Tag Archives: Alexandre Lacazette

Arsenal need a Bergkamp or Giroud, not an Ian Wright

Arsenal’s front 3 are not working.

It is clear and obvious to all, including Mikel Arteta, that Arsenal are not creating and therefore not scoring enough.

The problem is Arteta is yet to work out what his front 3 is.

Pierre-Emerick Aubameyang was deadly on the left hand side last season, finishing 2nd top scorer in the league. But he creates very little from out wide.

If you play Aubameyang on the left, you need to have a striker in the middle that can be the creative outlet.

When Aubameyang is outwide, Alexandre Lacazette is in the middle. But he is more of an Ian Wright or Jermaine Defoe than a Dennis Bergkamp or Gianfranco Zola.

Lacazette is a goal scorer. Not a creator.

When Arsenal play Lacazette and Aubameyang together, they are sacrificing creativity for goals. But the problem is for them to score they need to get the ball in dangerous places.

In all 3 of Arsenal’s defeats this season, both Aubameyang and Lacazette have missed clear chances to score – Lacazette against Leicester and Liverpool; Aubameyang against Man City.

So as it stands, the strikers are not getting enough chances, and when they do they are fluffing their lines.

With Lacazette down the middle and Aubameyang on one of the flanks, it leaves either Bukayo Saka, Nicolas Pepe or Willian on the opposite side.

It leaves us with just one naturally creative player in the front 3 for the final third.

In the short term, Arteta should move Aubameyang into the middle and play 2 of Willian, Pepe and Saka.

Aubameyang then focuses on what he does best – scoring goals; whilst the onus is then on the two wide men to drop inside and feed up. The full backs then provide the width.

It is similar to how Manchester City attack – with Raheem Sterling on the left and either Bernardo Silva or Riyad Mahrez on the flanks.

The widemen cut in giving the full backs the space to get to the byeline and play cut backs to Sergio Aguero.

The other option is to look at Liverpool.

Liverpool’s goals come from their widemen – Sadio Mane and Mo Salah – rather than Firminho up front.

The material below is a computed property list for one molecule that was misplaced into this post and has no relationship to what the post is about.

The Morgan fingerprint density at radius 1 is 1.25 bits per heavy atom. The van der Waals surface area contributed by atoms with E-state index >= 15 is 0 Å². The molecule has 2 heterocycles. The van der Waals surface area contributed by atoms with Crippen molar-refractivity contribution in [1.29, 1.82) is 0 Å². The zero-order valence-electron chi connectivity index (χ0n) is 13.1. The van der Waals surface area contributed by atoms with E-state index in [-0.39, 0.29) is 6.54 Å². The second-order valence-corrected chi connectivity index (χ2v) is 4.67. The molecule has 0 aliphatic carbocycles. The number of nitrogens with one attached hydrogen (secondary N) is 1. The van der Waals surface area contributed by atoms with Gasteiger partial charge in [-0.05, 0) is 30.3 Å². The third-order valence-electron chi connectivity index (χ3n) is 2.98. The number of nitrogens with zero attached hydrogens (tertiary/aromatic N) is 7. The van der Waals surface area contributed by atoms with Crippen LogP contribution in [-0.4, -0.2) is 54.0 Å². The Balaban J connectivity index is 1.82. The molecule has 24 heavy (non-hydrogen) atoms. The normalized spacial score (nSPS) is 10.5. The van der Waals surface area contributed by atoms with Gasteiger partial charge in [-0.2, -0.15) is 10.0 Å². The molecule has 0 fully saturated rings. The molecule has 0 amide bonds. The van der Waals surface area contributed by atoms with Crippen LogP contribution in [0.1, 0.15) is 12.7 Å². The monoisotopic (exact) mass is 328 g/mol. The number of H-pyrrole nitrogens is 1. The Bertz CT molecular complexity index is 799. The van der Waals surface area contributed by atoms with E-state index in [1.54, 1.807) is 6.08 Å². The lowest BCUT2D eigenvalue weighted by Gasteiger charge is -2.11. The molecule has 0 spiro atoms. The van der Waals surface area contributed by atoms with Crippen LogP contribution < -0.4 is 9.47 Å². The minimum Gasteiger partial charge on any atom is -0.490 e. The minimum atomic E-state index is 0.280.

Firminho is their creative outlet in the final 3rd.

Like City, Liverpool also rely on their full backs for creativity in the wide positions.

The problem is for Arsenal is we do not have a Firminho type striker who can drop a little deeper.

If we wish to go down the Liverpool route, we need to find a Dennis Bergkamp – a striker who is a better creator than he is a scorer.

Arteta could then play his Bergkamp type down the middle, looking forward, feeding Aubameyang wide left and either Pepe or Saka wide right.

Chelsea sign Kai Harvetz this summer. He would have been ideal to play the “false 9” position.

The final option is to take inspiration from Arsenal under Arsene Wenger.

Wenger played Olivier Giroud down the middle.

Giroud is not a naturally goal scorer, but he is fantastic with his back to goal and bringing others into play.

Arsenal at their best with Giroud in the team had Alexis Sanchez and Theo Walcott on the flanks, scoring the goals.

2016/17 saw Arsenal score 77 league goals – the highest since 2009/10.

Alexis Sanchez scores 30 goals in all competitions and Theo Walcott 19. Giroud was 3rd top scorer with 16.

Giroud does a similar job for France as well – bringing Antoine Griezmann and Kylian Mbappe into play, letting them take the glory.

Instead of a Bergkamp type who will drop deeper to create, Arsenal could go for a Giroud type who plays with his back to goal and brings the wide forwards into play that way.

Arteta needs to make a decision on a long term plan:

  • Aubameyang down the middle with creativity out wide
  • Bergkamp type down the middle, with the goals out wide
  • Giroud type down the middle with the goals out wide

Whatever route he goes down, one thing is clear.

Lacazette down the middle with a Aubameyang out wide doesn’t work.


New (interim) Head Coach – Same Old Performance

Anyone that thought that by simply sacking Unai Emery Arsenal would begin to turn in world beating performances were clearly very naïve.

Freddie Ljungberg had been in temporary charge of the squad for just 2 training sessions prior to the game against Norwich. We saw a few tweets (Shkodran Mustafi and Granit Xhaka returning) but overall it was the same players playing the same way under Unai Emery.

What yesterday exposed was the it is not just Emery and his inconsistent tactics and formation that was the problem. The players themselves need to look at their own performances.